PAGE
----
Elf-related property concerns affect homeowners, those who have a home under construction, and renters. In Canada, where rental housing growth is outpacing home ownership, renters insurance is an important consideration. The same goes for American households, 36 percent of which are renter-occupied. Condominium owners, who could be held liable if their elf damage affects their neighbors, should ask their insurance brokers or agents if they have the appropriate Condominium Unit Coverage.
2. Elven prank-related injuries
The holiday season is a time of frequent gatherings with family and friends, who are tempting targets for an Elf on the Shelf fond of pranks and the riskiest forms of mischief. Some of the most common elven pranks involve spilled hot cocoa, syrup on shoe soles and blanketing hardwood floors with glitter. Falls resulting from such pranks can lead to injuries, especially for older adults, with 3 million older people treated in U.S. emergency departments for fall injuries each year.
Elves who engage in extreme pranking on commercial property should prompt business owners to consult their brokers or agents about investing in Commercial General Liability Insurance and Excess Liability Coverage. Even unsuspecting mail carriers or home contractors could be subject to an injury caused by elf mischief. While coverage for injury-related expenses at home can often be included in a Homeowners Insurance policy.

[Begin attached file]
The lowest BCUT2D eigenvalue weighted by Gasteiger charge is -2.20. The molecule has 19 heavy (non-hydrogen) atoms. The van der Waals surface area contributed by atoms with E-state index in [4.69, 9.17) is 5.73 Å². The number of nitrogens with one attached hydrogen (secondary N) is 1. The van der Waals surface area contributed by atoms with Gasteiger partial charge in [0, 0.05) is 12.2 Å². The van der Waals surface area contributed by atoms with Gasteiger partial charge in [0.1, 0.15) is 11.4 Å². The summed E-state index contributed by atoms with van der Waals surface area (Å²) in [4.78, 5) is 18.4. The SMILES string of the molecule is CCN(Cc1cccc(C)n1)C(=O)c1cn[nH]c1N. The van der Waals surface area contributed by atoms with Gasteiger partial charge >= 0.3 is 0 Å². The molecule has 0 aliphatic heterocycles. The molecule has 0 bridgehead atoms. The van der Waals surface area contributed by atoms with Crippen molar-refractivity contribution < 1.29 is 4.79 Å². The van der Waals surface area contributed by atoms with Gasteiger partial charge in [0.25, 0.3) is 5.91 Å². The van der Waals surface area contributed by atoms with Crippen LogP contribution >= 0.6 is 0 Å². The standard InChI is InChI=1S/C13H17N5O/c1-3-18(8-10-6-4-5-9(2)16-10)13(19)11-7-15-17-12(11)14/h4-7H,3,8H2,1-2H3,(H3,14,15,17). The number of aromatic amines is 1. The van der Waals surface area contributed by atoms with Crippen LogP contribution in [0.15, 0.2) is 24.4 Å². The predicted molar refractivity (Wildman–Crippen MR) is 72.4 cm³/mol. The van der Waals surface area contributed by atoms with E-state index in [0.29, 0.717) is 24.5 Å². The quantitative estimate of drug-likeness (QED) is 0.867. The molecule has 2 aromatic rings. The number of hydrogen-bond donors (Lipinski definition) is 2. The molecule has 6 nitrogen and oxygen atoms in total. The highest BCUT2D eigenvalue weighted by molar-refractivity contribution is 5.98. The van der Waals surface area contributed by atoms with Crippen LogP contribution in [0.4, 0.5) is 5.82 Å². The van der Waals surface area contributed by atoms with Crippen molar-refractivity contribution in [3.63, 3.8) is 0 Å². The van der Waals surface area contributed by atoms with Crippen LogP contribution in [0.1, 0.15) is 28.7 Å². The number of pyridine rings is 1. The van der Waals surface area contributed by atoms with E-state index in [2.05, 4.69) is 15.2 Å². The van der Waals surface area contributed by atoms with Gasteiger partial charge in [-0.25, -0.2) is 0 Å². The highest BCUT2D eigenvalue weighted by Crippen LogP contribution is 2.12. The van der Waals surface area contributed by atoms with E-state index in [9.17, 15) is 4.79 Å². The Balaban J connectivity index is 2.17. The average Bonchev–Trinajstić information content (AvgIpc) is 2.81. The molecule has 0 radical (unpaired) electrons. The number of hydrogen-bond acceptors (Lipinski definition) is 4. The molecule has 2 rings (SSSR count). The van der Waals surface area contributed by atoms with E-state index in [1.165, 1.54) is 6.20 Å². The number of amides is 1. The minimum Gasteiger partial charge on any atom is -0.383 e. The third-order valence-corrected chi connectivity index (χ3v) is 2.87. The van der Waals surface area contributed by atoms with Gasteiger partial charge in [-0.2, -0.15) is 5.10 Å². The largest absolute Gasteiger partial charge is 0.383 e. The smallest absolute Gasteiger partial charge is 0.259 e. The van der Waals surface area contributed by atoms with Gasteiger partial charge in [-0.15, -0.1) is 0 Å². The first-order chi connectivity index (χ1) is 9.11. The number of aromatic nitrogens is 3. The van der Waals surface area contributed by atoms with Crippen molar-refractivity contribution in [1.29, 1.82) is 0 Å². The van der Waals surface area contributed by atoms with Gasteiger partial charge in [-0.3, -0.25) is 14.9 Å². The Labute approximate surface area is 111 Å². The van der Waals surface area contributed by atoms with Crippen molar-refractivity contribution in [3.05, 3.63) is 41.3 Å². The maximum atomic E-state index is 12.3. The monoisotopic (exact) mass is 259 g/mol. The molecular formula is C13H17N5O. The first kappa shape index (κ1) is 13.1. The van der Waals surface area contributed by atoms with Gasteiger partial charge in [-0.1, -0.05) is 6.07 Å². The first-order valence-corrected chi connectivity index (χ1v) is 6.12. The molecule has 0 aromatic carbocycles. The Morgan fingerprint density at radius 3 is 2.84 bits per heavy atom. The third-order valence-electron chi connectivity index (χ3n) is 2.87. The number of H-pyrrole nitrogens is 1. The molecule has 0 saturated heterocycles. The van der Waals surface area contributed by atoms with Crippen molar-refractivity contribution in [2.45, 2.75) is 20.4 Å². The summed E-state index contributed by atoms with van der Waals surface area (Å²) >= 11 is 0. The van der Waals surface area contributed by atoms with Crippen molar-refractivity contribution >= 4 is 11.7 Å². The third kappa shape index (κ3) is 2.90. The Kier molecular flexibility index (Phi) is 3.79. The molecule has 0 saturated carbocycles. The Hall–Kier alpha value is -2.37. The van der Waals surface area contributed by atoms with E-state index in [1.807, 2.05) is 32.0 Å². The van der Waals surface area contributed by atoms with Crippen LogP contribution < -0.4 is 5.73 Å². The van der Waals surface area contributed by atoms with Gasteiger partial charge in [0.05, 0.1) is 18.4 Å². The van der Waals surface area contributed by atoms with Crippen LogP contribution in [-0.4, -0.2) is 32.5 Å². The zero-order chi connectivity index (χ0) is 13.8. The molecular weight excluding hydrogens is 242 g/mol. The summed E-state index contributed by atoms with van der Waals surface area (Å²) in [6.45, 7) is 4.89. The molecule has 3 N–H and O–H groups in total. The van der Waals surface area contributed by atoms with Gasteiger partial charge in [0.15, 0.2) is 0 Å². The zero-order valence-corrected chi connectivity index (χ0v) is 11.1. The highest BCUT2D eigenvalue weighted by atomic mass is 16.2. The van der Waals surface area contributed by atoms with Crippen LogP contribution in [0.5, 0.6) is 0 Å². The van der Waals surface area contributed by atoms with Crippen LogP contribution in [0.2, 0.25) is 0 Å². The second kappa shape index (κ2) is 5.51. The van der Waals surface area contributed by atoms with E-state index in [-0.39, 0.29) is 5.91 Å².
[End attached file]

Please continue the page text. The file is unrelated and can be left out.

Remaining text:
With Elf on the Shelf-related incidents evolving each year, homeowners would be well served to discuss with their insurance brokers or agents the potential exposures and liabilities that can come with hosting one of these magical creatures. While some elves will never cause a problem, the desire to become the next viral sensation has driven many otherwise conscientious elves to engage in increasingly extreme mischief-making.
More and more elves and homeowners are finding that investing in Personal Umbrella Insurance to cover property damage and liability expenses above and beyond the coverages included in their existing policies is a necessity to fully protect themselves and their assets.
3. Cyber safeguards for home offices
One of the most pressing concerns among those who conduct not only personal but professional business using their home Wi-Fi network is how Elf on the Shelf mischief may expose that network to hackers. Elves have unprecedented access to correspondence, banking and credit account information, invoices, medical records and any other data readily available using equipment in hosts’ homes and home offices.
Elves are inordinately fond of sharing photos and videos of themselves on social media and ordering equipment to order trade-specific tools and clothing from online retailers, all activities that leave networks vulnerable to cybersecurity risks, especially when the same email address and passwords are being used across multiple sites.